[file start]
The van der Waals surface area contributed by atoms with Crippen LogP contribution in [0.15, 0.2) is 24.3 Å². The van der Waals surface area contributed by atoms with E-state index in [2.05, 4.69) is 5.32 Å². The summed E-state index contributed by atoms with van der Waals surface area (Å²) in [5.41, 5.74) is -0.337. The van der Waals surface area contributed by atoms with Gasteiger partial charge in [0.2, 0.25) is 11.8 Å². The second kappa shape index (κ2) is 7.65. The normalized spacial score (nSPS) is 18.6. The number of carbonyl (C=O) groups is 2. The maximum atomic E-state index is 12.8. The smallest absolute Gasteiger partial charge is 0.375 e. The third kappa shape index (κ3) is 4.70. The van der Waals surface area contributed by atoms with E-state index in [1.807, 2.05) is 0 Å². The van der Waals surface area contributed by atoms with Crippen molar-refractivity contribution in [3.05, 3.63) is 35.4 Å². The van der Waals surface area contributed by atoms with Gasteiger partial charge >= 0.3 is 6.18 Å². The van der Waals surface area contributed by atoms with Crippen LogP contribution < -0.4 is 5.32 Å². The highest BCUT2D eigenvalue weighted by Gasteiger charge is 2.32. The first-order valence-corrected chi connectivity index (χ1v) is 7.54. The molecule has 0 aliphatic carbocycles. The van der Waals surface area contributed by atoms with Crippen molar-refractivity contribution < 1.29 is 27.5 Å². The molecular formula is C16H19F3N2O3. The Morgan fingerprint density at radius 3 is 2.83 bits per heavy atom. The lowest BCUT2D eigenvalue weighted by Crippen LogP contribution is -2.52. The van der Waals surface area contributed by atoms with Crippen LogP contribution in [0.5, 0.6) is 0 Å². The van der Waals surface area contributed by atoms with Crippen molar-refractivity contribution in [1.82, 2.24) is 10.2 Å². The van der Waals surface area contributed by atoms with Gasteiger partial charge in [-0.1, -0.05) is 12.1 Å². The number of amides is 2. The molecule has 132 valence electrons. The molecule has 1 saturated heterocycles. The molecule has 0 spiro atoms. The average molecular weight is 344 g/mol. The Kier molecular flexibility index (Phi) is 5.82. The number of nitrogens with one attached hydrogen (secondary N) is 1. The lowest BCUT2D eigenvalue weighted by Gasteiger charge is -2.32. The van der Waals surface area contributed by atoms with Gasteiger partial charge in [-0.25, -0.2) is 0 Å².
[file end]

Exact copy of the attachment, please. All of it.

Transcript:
The van der Waals surface area contributed by atoms with Crippen LogP contribution in [0.15, 0.2) is 24.3 Å². The van der Waals surface area contributed by atoms with E-state index in [2.05, 4.69) is 5.32 Å². The summed E-state index contributed by atoms with van der Waals surface area (Å²) in [5.41, 5.74) is -0.337. The van der Waals surface area contributed by atoms with Gasteiger partial charge in [0.2, 0.25) is 11.8 Å². The second kappa shape index (κ2) is 7.65. The normalized spacial score (nSPS) is 18.6. The number of carbonyl (C=O) groups is 2. The maximum atomic E-state index is 12.8. The smallest absolute Gasteiger partial charge is 0.375 e. The third kappa shape index (κ3) is 4.70. The van der Waals surface area contributed by atoms with E-state index in [1.807, 2.05) is 0 Å². The van der Waals surface area contributed by atoms with Crippen molar-refractivity contribution in [3.05, 3.63) is 35.4 Å². The van der Waals surface area contributed by atoms with Gasteiger partial charge >= 0.3 is 6.18 Å². The van der Waals surface area contributed by atoms with Crippen LogP contribution < -0.4 is 5.32 Å². The highest BCUT2D eigenvalue weighted by Gasteiger charge is 2.32. The first-order valence-corrected chi connectivity index (χ1v) is 7.54. The molecule has 0 aliphatic carbocycles. The van der Waals surface area contributed by atoms with Crippen molar-refractivity contribution < 1.29 is 27.5 Å². The molecular formula is C16H19F3N2O3. The Morgan fingerprint density at radius 3 is 2.83 bits per heavy atom. The lowest BCUT2D eigenvalue weighted by Crippen LogP contribution is -2.52. The van der Waals surface area contributed by atoms with Crippen LogP contribution in [0.5, 0.6) is 0 Å². The van der Waals surface area contributed by atoms with Crippen molar-refractivity contribution in [1.82, 2.24) is 10.2 Å². The van der Waals surface area contributed by atoms with Gasteiger partial charge in [-0.1, -0.05) is 12.1 Å². The number of amides is 2. The molecule has 132 valence electrons. The molecule has 1 saturated heterocycles. The molecule has 0 spiro atoms. The average molecular weight is 344 g/mol. The Kier molecular flexibility index (Phi) is 5.82. The number of nitrogens with one attached hydrogen (secondary N) is 1. The lowest BCUT2D eigenvalue weighted by Gasteiger charge is -2.32. The van der Waals surface area contributed by atoms with Gasteiger partial charge in [-0.25, -0.2) is 0 Å².